MERINO Trial, Post-Hoc Analysis: Relationship Between MIC and 30-Day Mortality

Illustration of Enterobacteriaceae bacteria. Individual bacterium are shown as pink rod shapes with multiple hair-like flagella used for motility. The Enterobacteriaceae family contains over a hundred species including Shigella, Klebsiella, Salmonella and Escherichia coli and can be found in animal guts, water and soil. Some Enterobacteriaceae members are animal and plant parasites.
Study authors assessed the association of piperacillin/tazobactam MIC, meropenem MIC, and beta-lactam resistance genes with mortality in the MERINO trial.

For the treatment of bloodstream infections caused by Escherichia coli (E coli) and Klebsiella species that do not respond to ceftriaxone, meropenem (MER) remains the drug of choice. Piperacillacin/tazobactam (PTZ) should be avoided, particularly due to the high prevalence of oxacillinase (OXA) co-harboring extended spectrum beta-lactamases (ESBL), according to results from a study published in Clinical Infectious Disease. The 30-day mortality in this post-hoc analysis was less pronounced in PTZ compared to the MERINO study.

Investigators conducted an analysis on the microbiologic assessable population from the MERINO trial to study the association of PTZ minimum inhibitory concentrations (MICs), and MER MIC, and beta-lactam resistance genes with mortality. Patients who received at least 1 dose of the study drug, who were randomized appropriately, and whom the first positive blood culture isolate was received were included.

Of the 320 primary blood culture isolates, 278 were E coli and 42 were Klebsiella pneumoniae. The overall susceptibility to PTZ and MER in the microbiologic assessable population was 94% and 100%, respectively. The CTX-M group, found in 273 isolates, was the predominant beta-lactase genes identified by whole-genome sequencing. Narrow spectrum OXA genes were found in 102 isolates, SHV ESBL genes in 12 isolates, plasmid-encoded ampC genes in 36 isolates, and E coli with chromosomal mutations in ampC found in 3 isolates. The most common E coli sequence type (ST) was ST131, found in 143 isolates. The number of ST131 isolates co-harboring OXA genes (45%) was higher than the rate among the other STs combined (21%). Isolates harboring both OXA and ESBLs were found to have significantly higher modal PTZ MICs than those with only ESBLs (8 mg/L vs 2 mg/L; P <.001)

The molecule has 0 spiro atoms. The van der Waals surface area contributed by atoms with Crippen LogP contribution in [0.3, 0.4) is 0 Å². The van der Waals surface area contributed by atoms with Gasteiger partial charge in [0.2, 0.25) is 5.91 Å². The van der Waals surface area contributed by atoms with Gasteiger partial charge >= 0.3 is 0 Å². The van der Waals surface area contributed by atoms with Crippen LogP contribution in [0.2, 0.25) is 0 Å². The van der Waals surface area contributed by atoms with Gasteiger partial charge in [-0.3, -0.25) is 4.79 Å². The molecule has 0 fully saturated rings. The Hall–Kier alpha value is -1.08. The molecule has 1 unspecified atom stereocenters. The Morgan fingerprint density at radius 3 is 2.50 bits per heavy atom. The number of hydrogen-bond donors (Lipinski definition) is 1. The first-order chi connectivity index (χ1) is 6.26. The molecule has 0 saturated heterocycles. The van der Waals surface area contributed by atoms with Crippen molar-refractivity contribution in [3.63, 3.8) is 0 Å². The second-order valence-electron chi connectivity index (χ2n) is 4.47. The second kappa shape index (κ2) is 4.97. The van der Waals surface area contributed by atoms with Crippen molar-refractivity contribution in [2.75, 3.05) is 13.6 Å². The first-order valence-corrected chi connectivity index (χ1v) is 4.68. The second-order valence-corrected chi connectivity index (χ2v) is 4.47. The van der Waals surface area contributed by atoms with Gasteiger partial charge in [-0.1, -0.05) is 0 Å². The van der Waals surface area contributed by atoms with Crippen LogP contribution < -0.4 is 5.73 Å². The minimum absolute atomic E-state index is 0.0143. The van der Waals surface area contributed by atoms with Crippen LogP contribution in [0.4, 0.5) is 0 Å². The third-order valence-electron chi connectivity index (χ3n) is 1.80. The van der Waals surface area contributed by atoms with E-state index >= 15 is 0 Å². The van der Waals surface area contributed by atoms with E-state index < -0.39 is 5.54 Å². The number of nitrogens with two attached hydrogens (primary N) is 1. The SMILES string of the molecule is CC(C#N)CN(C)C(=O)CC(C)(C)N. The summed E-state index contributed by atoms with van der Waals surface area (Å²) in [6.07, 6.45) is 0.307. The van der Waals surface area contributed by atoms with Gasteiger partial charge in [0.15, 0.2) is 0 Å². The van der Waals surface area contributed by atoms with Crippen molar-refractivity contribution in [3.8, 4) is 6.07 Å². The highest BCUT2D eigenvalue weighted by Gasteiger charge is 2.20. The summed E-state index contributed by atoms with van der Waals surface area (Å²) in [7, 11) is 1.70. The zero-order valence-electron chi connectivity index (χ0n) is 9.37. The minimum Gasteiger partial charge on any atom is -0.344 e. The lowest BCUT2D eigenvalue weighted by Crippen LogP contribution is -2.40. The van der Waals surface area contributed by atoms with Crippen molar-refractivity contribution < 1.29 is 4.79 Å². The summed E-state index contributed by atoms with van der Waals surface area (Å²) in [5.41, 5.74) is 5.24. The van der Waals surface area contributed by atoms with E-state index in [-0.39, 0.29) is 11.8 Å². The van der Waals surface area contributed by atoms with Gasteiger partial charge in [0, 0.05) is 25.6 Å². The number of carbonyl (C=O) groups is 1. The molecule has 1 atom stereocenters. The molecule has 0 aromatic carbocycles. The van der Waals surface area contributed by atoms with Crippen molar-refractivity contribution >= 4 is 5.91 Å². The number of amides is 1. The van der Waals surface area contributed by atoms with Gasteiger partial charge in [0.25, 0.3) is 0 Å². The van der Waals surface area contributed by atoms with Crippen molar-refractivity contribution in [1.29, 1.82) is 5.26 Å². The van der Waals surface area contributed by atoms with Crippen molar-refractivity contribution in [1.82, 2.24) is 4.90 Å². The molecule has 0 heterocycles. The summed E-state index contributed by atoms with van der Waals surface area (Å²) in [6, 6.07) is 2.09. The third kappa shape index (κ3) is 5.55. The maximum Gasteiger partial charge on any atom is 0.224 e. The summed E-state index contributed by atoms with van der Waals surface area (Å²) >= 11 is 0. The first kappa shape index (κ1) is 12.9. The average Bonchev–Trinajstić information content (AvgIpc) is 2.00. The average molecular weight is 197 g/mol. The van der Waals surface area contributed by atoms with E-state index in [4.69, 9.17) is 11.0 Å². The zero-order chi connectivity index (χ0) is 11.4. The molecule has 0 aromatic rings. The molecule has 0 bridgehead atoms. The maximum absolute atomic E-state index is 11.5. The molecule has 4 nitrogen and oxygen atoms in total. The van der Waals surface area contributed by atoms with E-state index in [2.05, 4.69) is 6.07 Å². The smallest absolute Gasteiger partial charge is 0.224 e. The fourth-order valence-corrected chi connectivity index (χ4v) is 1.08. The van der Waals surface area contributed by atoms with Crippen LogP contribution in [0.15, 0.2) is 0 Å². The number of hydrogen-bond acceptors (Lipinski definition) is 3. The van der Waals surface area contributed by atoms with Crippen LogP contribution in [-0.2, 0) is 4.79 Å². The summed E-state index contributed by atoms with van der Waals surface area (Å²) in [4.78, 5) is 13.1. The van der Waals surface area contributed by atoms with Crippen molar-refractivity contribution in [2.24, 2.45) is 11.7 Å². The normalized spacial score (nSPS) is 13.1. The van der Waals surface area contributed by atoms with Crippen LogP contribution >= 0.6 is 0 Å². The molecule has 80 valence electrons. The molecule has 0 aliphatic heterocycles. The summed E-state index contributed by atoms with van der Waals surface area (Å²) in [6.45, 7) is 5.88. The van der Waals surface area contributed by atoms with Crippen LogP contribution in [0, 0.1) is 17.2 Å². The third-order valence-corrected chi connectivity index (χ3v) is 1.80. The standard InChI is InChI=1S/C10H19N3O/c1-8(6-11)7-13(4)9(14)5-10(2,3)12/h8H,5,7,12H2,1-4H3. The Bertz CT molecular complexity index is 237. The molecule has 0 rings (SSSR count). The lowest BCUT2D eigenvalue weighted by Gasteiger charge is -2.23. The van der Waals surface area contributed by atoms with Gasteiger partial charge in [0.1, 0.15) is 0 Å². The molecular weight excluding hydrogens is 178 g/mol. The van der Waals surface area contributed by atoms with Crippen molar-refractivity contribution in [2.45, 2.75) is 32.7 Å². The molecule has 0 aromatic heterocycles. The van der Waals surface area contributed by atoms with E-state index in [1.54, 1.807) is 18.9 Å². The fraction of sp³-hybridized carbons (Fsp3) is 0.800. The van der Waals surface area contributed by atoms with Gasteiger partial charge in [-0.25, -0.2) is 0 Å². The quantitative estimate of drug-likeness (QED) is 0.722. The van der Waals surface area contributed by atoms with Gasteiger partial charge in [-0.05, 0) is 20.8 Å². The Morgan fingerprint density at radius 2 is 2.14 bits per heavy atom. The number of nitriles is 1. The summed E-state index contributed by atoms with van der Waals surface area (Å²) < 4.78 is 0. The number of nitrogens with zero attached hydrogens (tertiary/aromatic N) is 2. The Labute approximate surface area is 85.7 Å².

After accounting for confounders, data suggests that the PTZ non-susceptible breakpoint (MIC >16 mg/L) best predicted 30-day mortality (odds ratio, 14.9; 95% CI, 2.8-87.2). Absolute risk of 30-day mortality between PTZ- and MER-treated patients increased 9% (95% CI, 3-15%) in the original MERINO trial and 8% (95% CI, 2-15%) in the post-hoc microbiologic assessable populations. When strains with PTZ MIC values greater than 16 mg/L were excluded, 30-day mortality between PTZ and MER was reduced to 5% (95% CI, -1 to 10%). The isolates that harbored ESBL and OXA-1 genes were associated with elevated MICs for PTZ and the highest increase in risk of 30-day mortality at 14% (95% CI, 2-28%).

All initial isolates from enrolled patients were not collected.

There was a “strong association between PTZ MIC and mortality in the MERINO trial,” investigators concluded. Findings suggest caution in using PTZ for bloodstream infections caused by ceftriaxone non-susceptible E coli and Klebsiella species.


Henderson A, Paterson DL, Chatfield MD, et al. Association between minimum inhibitory concentration, beta-lactamase genes and mortality for patients treated with piperacillin/tazobactam or meropenem from the MERINO study. Clin Infect Dis. Published online October 27, 2020. doi: 10.1093/cid/ciaa1479.